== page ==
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What actions are technically considered assault, and how can someone be charged with it.

Seattle, WA |

A roommate of mine deliberately left the gates to our yard open in an attempt to let my dogs out of the yard. When I confronted him about why he did it, he ignored me (he's told me before that because I am a woman and he's a 'man' he doesn't have to answer to me). I followed him down the hall to his bedroom and tapped him on the shoulder and repeated myself several times, he continued into his room without answering me and I remained outside of his room while he grabbed his skate board. When he exited his room I was still standing in the hall and repeated my question, he scowled at me and pushed me out of his way, into the wall, to walk past me. I've since told my landlord what happened and he is being asked to vacate the house, it's not an eviction because he's agreeing to move out after the first notice. But he is threatening to have me charged with assault because I tapped him on the shoulder, which he first said were "jabs" and now is calling "punches". Another roommate (who has had problems of his own with this guy destroying his property) and a friend of mine were standing there and witnessed the whole thing are backing up my version of events. My only question is: Can he actually have me charged with assault or is that no longer an option because this happened a few days ago. I thought that assault charges had to be charged by the police at the time of the altercation. I know that his pushing me DOES classify as assault, but I decided to tell the landlord and have him removed from the residence as opposed to getting him charged with anything, because I know his intent was to get past me and not to injure me (if he had wanted to he could), but living with him any longer is not an option because he deliberately endangers my pets, and has no qualms about destroying others personal belongings.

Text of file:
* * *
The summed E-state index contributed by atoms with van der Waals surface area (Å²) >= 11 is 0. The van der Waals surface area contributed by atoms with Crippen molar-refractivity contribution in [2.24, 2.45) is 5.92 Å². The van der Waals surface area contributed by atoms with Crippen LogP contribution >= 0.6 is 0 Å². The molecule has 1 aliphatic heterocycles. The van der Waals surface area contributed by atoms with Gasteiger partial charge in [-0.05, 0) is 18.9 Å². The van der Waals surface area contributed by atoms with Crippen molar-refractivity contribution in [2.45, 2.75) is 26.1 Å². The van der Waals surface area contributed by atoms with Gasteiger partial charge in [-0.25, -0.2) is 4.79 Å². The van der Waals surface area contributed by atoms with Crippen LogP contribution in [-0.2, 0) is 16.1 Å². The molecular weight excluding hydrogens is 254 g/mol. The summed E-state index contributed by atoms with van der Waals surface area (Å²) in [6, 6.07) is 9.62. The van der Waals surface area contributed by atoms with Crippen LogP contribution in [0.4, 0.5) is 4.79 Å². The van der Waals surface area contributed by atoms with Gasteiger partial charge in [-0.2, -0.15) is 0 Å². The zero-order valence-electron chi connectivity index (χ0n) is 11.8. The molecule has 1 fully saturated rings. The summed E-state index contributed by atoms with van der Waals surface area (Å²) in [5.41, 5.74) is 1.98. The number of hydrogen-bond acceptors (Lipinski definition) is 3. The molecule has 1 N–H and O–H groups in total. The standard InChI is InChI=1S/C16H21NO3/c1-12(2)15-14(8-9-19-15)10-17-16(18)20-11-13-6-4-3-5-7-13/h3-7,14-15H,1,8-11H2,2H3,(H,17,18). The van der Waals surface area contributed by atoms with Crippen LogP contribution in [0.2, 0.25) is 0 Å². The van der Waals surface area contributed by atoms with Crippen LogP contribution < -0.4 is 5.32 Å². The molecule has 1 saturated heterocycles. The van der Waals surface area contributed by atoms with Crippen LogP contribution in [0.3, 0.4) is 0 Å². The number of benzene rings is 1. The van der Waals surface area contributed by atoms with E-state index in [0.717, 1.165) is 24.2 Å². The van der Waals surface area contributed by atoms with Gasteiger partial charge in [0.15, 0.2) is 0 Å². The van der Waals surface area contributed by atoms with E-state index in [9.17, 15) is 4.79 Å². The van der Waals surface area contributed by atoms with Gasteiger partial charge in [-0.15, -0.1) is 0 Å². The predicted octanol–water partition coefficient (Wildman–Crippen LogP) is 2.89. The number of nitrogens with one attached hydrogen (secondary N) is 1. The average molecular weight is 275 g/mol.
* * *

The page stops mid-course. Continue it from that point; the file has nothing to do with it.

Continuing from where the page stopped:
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Attorney answers 1


Below is the WPIC (WA standard jury instruction) for assault (WPIC 35.50):

[An assault is an intentional [touching] [or] [striking] [or] [cutting] [or] [shooting]of another person[, with unlawful force,]that is harmful or offensive [regardless of whether any physical injury is done to the person]. [A [touching] [or] [striking] [or] [cutting] [or] [shooting]is offensive if the [touching] [or] [striking] [or]cutting] [or] [shooting]would offend an ordinary person who is not unduly sensitive.]]
[An assault is [also]an act[, with unlawful force,]done with intent to inflict bodily injury upon another, tending but failing to accomplish it and accompanied with the apparent present ability to inflict the bodily injury if not prevented. [It is not necessary that bodily injury be inflicted.]]
[An assault is [also]an act[, with unlawful force,]done with the intent to create in another apprehension and fear of bodily injury, and which in fact creates in another a reasonable apprehension and imminent fear of bodily injury even though the actor did not actually intend to inflict bodily injury.]
[An act is not an assault, if it is done with the consent of the person alleged to be assaulted.]

While an assault could be as simple as a "touching" of another (as that is clearly in the definition), using the above definition, prosecution UNDER THE FACTS YOU PRESENT is unlikely, as a tapping on the shoulder would not be typically "offensive to an ordinary person". The passage of a few days is no bar to one's being charged with an offense, but it certainly brings into question why an alleged victim didn't consider calling the police immediately upon the occurrence of an allegedly offensive contact.